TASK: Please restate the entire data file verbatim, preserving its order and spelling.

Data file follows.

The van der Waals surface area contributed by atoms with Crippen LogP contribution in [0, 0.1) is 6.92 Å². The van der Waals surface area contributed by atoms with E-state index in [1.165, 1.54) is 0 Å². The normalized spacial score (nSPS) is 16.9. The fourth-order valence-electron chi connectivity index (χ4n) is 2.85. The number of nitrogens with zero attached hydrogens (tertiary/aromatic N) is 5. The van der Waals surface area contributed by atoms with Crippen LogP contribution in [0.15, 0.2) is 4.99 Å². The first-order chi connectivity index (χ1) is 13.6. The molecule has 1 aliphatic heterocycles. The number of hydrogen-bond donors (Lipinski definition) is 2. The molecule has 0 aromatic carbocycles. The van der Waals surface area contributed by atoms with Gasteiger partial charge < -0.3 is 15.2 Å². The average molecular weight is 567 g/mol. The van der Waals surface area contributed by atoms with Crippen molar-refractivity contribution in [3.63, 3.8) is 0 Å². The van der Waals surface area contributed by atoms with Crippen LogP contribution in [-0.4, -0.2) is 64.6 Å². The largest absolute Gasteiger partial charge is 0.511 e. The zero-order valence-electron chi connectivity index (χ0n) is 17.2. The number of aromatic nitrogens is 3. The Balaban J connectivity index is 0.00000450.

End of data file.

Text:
The van der Waals surface area contributed by atoms with Crippen LogP contribution in [0, 0.1) is 6.92 Å². The van der Waals surface area contributed by atoms with E-state index in [1.165, 1.54) is 0 Å². The normalized spacial score (nSPS) is 16.9. The fourth-order valence-electron chi connectivity index (χ4n) is 2.85. The number of nitrogens with zero attached hydrogens (tertiary/aromatic N) is 5. The van der Waals surface area contributed by atoms with Crippen LogP contribution in [0.15, 0.2) is 4.99 Å². The first-order chi connectivity index (χ1) is 13.6. The molecule has 1 aliphatic heterocycles. The number of hydrogen-bond donors (Lipinski definition) is 2. The molecule has 0 aromatic carbocycles. The van der Waals surface area contributed by atoms with Gasteiger partial charge < -0.3 is 15.2 Å². The average molecular weight is 567 g/mol. The van der Waals surface area contributed by atoms with Crippen molar-refractivity contribution in [3.63, 3.8) is 0 Å². The van der Waals surface area contributed by atoms with Crippen LogP contribution in [-0.4, -0.2) is 64.6 Å². The largest absolute Gasteiger partial charge is 0.511 e. The zero-order valence-electron chi connectivity index (χ0n) is 17.2. The number of aromatic nitrogens is 3. The Balaban J connectivity index is 0.00000450.